Masaba Masaba, the new Netflix original directed by Sonam Nair based on the real-life of Masaba Gupta starring Masaba Gupta as herself, feels like an insufficient attempt to show how she rose from a real low in her life. The priority or the focus of the show felt overtly inclined towards the fun part. And that sort of puts the show in that watch, giggle and forget zone.
So the series is based on some of the real-life incidents in fashion designer Masaba Gupta’s life. Being in the limelight had made life very difficult for her. To be honest, there isn’t much here for me to tell you like a plot of the show. Even though it is about how Masaba handles a tricky situation, the scattered nature of the show somehow makes it difficult for someone to give an answer to the question “what is it about?”
Going into the series, one would have some curiosity to know how this person has managed to cope up with some uncomfortable questions and realities surrounding her. But that’s where the series looks flimsy. Given the series format to articulate the reality of a real person, I was expecting a deep and nuanced take that would help the viewer to understand the personal side of the character. But the series almost felt like a dull Dharma urban comedy. We get that filmy screenplay structure of an escapist female who doesn’t know what to do.
When it comes to writing, the basic idea is a fairly okay one. Establish who Masaba is and then show us the challenge she tackled. You know the typical beginning- conflict- solution format of a story. But for some reason, the beginning portion of this particular story never seems to have an end. Out of the 6 episodes, almost 3-4 of them are kind of dedicated to establishing Masaba Gupta. The girl gang camaraderie is fun to watch and I am pretty sure we all will have a good laugh seeing those moments. But it is the conflict and the way the characters handle the situation that decides whether the series will stay with you or not. And in that aspect, this series that has some caricaturish characters is a letdown.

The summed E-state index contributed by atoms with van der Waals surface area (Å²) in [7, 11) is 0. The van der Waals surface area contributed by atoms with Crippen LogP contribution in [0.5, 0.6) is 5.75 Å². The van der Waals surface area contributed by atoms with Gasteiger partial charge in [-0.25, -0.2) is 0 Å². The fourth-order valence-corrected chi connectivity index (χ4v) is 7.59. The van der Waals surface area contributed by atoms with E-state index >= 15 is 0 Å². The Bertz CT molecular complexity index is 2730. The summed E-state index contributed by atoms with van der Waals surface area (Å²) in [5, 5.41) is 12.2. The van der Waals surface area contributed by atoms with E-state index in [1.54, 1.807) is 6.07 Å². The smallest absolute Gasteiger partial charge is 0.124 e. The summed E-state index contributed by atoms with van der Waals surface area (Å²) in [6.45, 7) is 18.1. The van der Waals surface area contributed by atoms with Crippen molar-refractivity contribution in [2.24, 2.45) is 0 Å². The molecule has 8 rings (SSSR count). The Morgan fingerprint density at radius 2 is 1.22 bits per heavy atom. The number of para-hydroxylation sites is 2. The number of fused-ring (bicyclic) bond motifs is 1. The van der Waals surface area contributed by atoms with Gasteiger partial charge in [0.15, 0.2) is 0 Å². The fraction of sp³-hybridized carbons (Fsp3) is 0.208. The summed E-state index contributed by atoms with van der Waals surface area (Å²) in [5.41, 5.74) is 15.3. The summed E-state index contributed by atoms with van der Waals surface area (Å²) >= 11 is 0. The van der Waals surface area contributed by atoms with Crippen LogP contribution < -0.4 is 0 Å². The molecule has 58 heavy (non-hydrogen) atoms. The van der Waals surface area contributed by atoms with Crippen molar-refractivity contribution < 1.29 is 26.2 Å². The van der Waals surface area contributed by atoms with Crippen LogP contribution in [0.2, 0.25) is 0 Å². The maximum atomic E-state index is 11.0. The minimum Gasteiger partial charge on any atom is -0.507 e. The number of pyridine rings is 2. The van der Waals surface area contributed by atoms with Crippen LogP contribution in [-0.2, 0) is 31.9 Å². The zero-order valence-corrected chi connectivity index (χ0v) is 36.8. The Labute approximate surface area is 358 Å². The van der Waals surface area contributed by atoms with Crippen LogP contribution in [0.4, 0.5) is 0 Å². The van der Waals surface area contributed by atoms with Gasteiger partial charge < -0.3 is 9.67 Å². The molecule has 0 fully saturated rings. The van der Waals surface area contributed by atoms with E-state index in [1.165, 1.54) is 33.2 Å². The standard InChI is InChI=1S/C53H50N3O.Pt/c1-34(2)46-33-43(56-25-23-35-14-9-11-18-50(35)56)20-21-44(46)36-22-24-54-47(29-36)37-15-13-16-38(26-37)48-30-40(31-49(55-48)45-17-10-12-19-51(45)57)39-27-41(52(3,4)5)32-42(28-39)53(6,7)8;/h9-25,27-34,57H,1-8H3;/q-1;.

Masaba Gupta is performing for the first time and there wasn’t much of hiccup in her performance as herself. This is a really awkward moment for a reviewer when he or she reviews someone’s performance as themselves. Neena Gupta as the supportive and over-caring mother who at times slip into that insensitive space was also nice. Two performances I personally loved in the show were that off Neil Bhoopalam as Dhariya and Rytasha Rathore as Gia. The way Bhoopalam handled the awkwardness and Rathore portrayed the irreverence was fun to watch.
The whole show here is just 3 hours long and there is this sitcom vibe to it. If you are looking for some momentary jokes with bright flat visuals, I would say this one might work for you. But if there is a genuine curiosity to know how someone like Masaba who has a very different background from most of us, handled a difficult situation and bounced back, this glossy fast take isn’t going to move you. By the time Masaba Masaba ended, it felt like a tasteless show.
If there is a genuine curiosity to know how someone like Masaba handled a difficult situation and bounced back, this glossy fast take isn’t going to move you.
Green: Recommended Film
Orange: Okay, Watchable, Experimental Films
Red: Not Recommended